A colony of
Royal ferns, Osmunda regalis on a streamside in the woods, Phippsburg, Maine
The Still Cover
I'm deep in green
where the blue newts move
between wet leaves,
smooth, so cool.
Only sounds of dripping,
circles form on dark pools,
fronds, ferns unfurling,
then the waterthrush's
amidst the trees
leaves me settled serene
deep within the green,
My sister and I got lost in such a place when we were young. We followed a path, or so it seemed, until suddenly, there wasn't a path anymore. We looked around us and didn't know where to go. Everything looked the same: trees, bottomless pools of black water, mushrooms and tall ferns. Barely any light filtered through the trees. Looking upward, there were only cracks of sky. And it was silent.The greenery seemed to suck up all sound. We listened hoping to hear familiar, distant sounds - our dog barking, a lawnmower, a truck on a road, anything. But there was nothing. Even the sound of our own panicky breathing died around us.
My father used to tell us that moss grew on the north sides of trees. If you looked for the moss, you’d know which way to go. North? What did north mean to an eight year old? There was moss on the trees; there was moss everywhere, matting every rock and fallen log in velvet green. No moss was going to tell us where to go. The moss did not speak. I thought about my plastic, Cracker Jack compass at home.
Once, from a place like that, I captured a dozen Red-spotted newts. I put them in an aquarium with pads of moss I had peeled from rocks. I put in some stones and made a little pool in a bottle cap. I put in some tiny, emerald colored ferns and rotted sticks. I put in a Shelf mushroom making an ample roof, a sort of salamander pavilion. It seemed like a perfect home for the newts. I imagined a whole life for them in their microhabitat, or glass prison. It was a veritable village of newts, which I called salamanders.
Newts and salamanders are basically the same thing. What they each came to be called has more to do with history and language than science. Newts are a subgroup of salamanders. All newts are salamanders, but not all salamanders are newts. A salamander is called a “newt” if it belongs to specific genera (I won’t bore you with the list). Generally, newts spend more of their lives in the water than salamanders; they have more distinctive differences between genders, and they have more complicated aquatic courtships. Now, wasn’t that a visual!
There are 550 species of salamander in the world. The North American continent has more species of salamanders, including newts, than any other continent on earth. Maine has eight species. For those of you who say “I don’t like lizards,” salamanders are not lizards. On their front feet, they only have four toes; lizards have five. Though there are no “blue newts” as in my poem, there is a Blue-spotted salamander in Maine. Most salamanders are lungless. They breathe through their skin which requires that their skin stay moist. For this reason, they are usually nocturnal and live under leaves and places where it’s damp. Many of them are vernal pool and wetland dwellers, places such as the photos above.
After a while, I forgot about my salamanders. My father found my aquarium prison dried up and abandoned, for which he beat the shit out of me. That was fifty years ago and I still carry the guilt. The bulging eyes, tender toes and wide smiles of a newt give me pangs of pain. But, that dark little episode of my history is part of what lead me to become an amateur naturalist and nature photographer. The dark, damp places in the woods always makes me think of the brilliant, orange salamanders I tortured. I have a lot to make up for. Maybe they are what I listen for in the penetrating silence - signs of life.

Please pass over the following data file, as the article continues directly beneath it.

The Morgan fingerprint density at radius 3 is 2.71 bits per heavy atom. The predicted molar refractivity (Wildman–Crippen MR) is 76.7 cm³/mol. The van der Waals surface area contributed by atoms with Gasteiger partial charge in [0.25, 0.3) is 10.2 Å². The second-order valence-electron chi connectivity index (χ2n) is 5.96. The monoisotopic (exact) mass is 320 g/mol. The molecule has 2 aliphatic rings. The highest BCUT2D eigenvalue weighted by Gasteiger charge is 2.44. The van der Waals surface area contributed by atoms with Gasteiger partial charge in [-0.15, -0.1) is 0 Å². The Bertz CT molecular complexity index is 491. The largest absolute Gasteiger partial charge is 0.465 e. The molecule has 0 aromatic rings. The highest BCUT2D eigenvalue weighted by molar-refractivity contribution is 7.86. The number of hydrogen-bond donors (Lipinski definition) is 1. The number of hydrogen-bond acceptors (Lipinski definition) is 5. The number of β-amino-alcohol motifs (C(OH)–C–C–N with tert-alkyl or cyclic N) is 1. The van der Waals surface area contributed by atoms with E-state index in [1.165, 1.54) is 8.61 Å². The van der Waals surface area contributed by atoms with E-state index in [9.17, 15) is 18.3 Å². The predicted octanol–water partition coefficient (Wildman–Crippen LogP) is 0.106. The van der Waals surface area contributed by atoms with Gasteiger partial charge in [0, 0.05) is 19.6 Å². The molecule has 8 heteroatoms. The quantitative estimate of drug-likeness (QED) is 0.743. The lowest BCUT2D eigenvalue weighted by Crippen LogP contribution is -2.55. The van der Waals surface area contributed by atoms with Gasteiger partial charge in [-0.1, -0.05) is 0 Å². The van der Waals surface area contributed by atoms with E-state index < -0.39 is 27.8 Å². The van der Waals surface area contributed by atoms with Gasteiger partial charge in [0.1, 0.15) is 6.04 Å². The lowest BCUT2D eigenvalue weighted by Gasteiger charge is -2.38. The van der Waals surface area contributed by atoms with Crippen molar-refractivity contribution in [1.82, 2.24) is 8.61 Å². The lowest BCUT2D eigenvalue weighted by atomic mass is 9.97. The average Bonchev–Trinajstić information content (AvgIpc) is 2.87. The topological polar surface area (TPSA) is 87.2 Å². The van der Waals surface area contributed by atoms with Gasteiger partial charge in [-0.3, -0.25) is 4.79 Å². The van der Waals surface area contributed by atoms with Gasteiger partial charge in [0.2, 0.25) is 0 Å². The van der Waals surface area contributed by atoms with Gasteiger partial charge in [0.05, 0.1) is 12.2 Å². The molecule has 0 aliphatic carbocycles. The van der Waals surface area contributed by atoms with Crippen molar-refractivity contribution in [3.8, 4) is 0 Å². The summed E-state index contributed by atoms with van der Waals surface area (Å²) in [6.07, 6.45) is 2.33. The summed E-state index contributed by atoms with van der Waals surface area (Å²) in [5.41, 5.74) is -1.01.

When my sister and I couldn’t find our way out of the woods, she started to cry. I was scared. I didn’t want her to know how scared I was too, terrified, in fact. So, I told her to shut up and quit crying. I knew that we had to figure it out on our own, that no one was going to help us. I knew that I had to figure it out, because I was the oldest. I listened hard for some sign, some sound that would guide us, but there was nothing. I smelled the air. Nothing.
My sister was sitting on a pad of moss, sniffling. She had a trickle of blood oozing from a knee where she had fallen. A Blackfly had left a rude, purple welt in the corner of her eye and more were gathering. “Come on. Get up and get walking,” I ordered. It probably wasn’t long, though it seemed like eternity, when one of our family dogs showed up. Though we felt far, far away, we probably weren’t very far from home. It took some scrambling to keep up, but we followed the dog home.
Decades later, I would hear on the news that a four year old boy was lost in the Maine woods to the north (August, 1975, Kurt Newton, Coburn Gorge, Maine). The biggest manhunt in the history of the State ensued to search for him. I was one of the searchers. I had to go. I couldn’t get my sister out of my head, her bloody knee, her bug bites, her futile crying. It was brutal, hot, hard hunting. Hundreds of searchers were all fly-bitten and bramble scratched. In the dense, damp woods searchers found bottle caps, cigarette butts and a wallet, all dropped by searchers who had gone before. And I saw a few salamanders, significant to only me. But, no little boy, and to this day, his disappearance has remained a mystery. I think every one of us wanted to be the one to find him and believed he would be found.
I will remain forever haunted by that search, by the not finding. I’ve since had children of my own, whom I’ve raised safely to adulthood. I know that if I was that little boy’s mother, for the rest of my life, I would listen very closely when in the silent woods.
Red-striped salamander, Phippsburg, Maine
Spotted Red newt
For more information on salamanders and newts, visit these sites.
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